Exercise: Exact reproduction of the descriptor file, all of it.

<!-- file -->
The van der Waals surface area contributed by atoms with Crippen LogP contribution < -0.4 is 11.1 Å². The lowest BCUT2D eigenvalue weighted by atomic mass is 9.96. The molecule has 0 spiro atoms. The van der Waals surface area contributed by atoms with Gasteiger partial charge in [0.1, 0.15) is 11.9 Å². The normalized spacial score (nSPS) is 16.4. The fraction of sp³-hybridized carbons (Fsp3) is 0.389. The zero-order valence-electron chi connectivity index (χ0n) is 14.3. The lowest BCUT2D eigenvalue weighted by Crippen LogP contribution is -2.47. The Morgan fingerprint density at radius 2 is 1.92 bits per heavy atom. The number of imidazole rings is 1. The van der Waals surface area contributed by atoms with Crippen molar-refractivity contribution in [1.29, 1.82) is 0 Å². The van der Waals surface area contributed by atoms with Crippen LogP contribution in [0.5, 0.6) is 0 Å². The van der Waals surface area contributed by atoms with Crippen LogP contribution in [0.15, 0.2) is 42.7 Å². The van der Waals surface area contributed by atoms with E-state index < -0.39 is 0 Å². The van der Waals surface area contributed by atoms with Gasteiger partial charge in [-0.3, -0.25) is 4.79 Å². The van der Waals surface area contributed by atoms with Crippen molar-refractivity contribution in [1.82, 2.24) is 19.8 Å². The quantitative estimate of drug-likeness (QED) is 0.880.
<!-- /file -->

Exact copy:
The van der Waals surface area contributed by atoms with Crippen LogP contribution < -0.4 is 11.1 Å². The lowest BCUT2D eigenvalue weighted by atomic mass is 9.96. The molecule has 0 spiro atoms. The van der Waals surface area contributed by atoms with Gasteiger partial charge in [0.1, 0.15) is 11.9 Å². The normalized spacial score (nSPS) is 16.4. The fraction of sp³-hybridized carbons (Fsp3) is 0.389. The zero-order valence-electron chi connectivity index (χ0n) is 14.3. The lowest BCUT2D eigenvalue weighted by Crippen LogP contribution is -2.47. The Morgan fingerprint density at radius 2 is 1.92 bits per heavy atom. The number of imidazole rings is 1. The van der Waals surface area contributed by atoms with Crippen molar-refractivity contribution in [1.29, 1.82) is 0 Å². The van der Waals surface area contributed by atoms with Crippen LogP contribution in [0.5, 0.6) is 0 Å². The van der Waals surface area contributed by atoms with Crippen LogP contribution in [0.15, 0.2) is 42.7 Å². The van der Waals surface area contributed by atoms with E-state index < -0.39 is 0 Å². The van der Waals surface area contributed by atoms with Gasteiger partial charge in [-0.3, -0.25) is 4.79 Å². The van der Waals surface area contributed by atoms with Crippen molar-refractivity contribution in [1.82, 2.24) is 19.8 Å². The quantitative estimate of drug-likeness (QED) is 0.880.